Yourwellness Magazine Investigates the Impact of Walking on Foot Arthritis

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With a new CDC report noting that over half of arthritis sufferers don’t do any walking, Yourwellness Magazine took a closer look at foot arthritis, giving readers advice on alleviating the pain of walking.

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According to the NIH, feet are prone to problems because every step take involves a remarkably intricate network of bones, muscles, tendons and ligaments, whilst carrying a person’s body weight. The NIH noted that feet are at risk of bone fractures, arthritis and plantar fasciitis, a swelling of the thick band of tissue that runs along the bottom of the foot. The NIH advises that feet can be kept healthy through the use of comfortable, well-fitting shoes, regular washing, clean socks, and rotating shoes in order to give them time to air out. The NIH also recommends walking to exercise the feet, as it generates better blood flow to the area.

However, a new report from the CDC, which analysed data from the 2011 Behavioral Risk Factor Surveillance System to determine how much arthritis patients were actually walking, found that over half of US arthritis patients don’t walk at all. According to the May 3, 2013 issue of Morbidity and Mortality Weekly Report, 53% of arthritis patients didn't walk at all (0 minutes per week), 13.1% walked for 1-89 minutes per week, 5.3% walked for 90-119 minutes per week, 5.6% walked for 120-149 minutes per week, and 23.2% walked 150 minutes per week or more.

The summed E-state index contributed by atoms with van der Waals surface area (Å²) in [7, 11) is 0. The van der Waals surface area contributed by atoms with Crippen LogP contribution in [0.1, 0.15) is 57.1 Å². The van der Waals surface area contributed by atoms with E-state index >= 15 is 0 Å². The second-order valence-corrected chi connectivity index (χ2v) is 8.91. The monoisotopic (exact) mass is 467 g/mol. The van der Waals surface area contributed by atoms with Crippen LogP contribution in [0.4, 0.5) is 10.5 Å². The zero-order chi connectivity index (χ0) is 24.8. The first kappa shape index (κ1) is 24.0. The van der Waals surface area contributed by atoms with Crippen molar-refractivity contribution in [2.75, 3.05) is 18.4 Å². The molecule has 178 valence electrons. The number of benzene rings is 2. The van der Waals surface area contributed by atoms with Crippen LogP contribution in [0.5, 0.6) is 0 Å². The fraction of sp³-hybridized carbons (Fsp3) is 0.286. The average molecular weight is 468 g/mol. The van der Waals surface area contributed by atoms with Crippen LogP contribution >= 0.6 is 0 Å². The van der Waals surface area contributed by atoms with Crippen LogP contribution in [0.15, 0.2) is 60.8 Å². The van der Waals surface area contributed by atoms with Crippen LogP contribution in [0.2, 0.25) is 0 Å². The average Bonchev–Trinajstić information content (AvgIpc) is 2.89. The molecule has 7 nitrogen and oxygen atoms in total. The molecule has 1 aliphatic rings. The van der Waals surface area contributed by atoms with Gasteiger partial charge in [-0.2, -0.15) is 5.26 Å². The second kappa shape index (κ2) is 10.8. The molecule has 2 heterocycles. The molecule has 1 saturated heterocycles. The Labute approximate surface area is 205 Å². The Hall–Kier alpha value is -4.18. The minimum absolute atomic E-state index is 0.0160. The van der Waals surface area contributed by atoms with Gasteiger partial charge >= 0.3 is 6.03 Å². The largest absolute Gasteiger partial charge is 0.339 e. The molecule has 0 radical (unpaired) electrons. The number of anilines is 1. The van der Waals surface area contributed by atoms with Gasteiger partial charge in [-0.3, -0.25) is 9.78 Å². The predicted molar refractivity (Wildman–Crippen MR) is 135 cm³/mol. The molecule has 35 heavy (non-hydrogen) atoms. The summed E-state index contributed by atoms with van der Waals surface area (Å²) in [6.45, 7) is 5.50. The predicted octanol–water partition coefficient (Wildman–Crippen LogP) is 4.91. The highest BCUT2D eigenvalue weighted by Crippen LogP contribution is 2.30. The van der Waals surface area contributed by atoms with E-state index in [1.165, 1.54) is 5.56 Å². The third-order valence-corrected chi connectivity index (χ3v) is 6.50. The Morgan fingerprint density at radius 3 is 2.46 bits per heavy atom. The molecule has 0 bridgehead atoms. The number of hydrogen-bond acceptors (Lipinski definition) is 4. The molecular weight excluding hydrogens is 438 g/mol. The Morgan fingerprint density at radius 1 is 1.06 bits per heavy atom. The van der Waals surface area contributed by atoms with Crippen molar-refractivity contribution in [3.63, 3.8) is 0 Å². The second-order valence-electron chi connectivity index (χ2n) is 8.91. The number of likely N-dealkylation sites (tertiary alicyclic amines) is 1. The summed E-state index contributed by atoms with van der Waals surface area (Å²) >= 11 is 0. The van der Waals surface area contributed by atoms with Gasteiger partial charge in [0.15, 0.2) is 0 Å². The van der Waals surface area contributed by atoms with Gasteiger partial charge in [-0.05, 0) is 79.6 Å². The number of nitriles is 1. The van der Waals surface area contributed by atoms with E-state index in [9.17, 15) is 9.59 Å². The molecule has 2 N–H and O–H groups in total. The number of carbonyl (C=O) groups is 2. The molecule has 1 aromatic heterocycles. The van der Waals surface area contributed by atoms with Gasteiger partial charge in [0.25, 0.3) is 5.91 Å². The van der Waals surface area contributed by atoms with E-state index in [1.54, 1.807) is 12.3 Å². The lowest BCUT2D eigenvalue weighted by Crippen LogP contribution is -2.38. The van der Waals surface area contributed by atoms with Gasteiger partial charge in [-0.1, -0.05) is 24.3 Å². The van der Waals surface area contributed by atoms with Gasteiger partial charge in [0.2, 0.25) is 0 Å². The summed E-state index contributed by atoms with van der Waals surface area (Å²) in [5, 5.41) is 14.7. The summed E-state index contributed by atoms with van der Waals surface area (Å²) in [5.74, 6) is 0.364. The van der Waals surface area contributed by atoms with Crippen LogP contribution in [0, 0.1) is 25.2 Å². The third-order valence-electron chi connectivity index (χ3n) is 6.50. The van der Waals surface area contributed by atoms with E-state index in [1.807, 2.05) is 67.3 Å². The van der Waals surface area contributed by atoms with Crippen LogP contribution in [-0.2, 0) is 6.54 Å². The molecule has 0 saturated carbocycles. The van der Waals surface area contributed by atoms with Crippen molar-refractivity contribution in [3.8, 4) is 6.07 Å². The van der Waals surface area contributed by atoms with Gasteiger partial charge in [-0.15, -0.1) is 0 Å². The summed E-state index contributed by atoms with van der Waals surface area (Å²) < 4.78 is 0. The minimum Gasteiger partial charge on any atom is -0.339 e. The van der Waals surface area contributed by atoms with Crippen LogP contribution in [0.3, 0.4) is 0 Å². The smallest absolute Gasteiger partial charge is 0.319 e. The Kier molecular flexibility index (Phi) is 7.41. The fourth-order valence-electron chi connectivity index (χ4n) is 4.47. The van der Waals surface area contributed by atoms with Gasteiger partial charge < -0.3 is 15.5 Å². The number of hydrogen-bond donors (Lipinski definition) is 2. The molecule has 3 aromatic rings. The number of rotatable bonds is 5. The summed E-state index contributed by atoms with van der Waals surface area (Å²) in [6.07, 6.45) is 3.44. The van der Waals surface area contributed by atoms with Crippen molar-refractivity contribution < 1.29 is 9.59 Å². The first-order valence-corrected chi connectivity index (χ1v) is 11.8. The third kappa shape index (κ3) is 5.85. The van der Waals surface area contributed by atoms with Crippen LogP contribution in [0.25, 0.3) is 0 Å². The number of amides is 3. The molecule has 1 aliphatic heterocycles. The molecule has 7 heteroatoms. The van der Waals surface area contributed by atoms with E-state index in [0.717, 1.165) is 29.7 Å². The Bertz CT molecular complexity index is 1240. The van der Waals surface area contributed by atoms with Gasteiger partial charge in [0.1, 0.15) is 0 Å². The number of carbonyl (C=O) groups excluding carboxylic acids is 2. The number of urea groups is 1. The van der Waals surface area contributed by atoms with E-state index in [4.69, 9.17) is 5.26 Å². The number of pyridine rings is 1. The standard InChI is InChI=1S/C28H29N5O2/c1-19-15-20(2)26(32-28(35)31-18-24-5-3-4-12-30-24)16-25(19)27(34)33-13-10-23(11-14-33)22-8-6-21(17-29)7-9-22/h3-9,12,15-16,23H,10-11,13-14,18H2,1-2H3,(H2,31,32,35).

With this in mind, Yourwellness Magazine took a closer look at arthritis of the foot, noting ways in which readers can alleviate the pain of walking. Yourwellness Magazine explained, “People with arthritis of the foot may have trouble walking because of the pain caused by the condition. Because of this mobility can be dramatically reduced.” Yourwellness Magazine noted that, with 30 joints in one foot alone, there are plenty of areas for the condition to target.

Yourwellness Magazine outlined the main ways for foot arthritis sufferers to relieve their pain:

  •     Pain relief and anti-inflammatory medicines
  •     Surgery (in severe cases)
  •     Physiotherapy, as the foot is in constant use and has to carry the weight of the body.
  •     Wearing the correct footwear, which an emphasis on supporting the arches. Arch supports can be placed inside the shoes and can ease swelling caused by the use of the incorrect shoes.

To find out more, visit the gateway to living well at http://www.yourwellness.com.

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Michael Kitt
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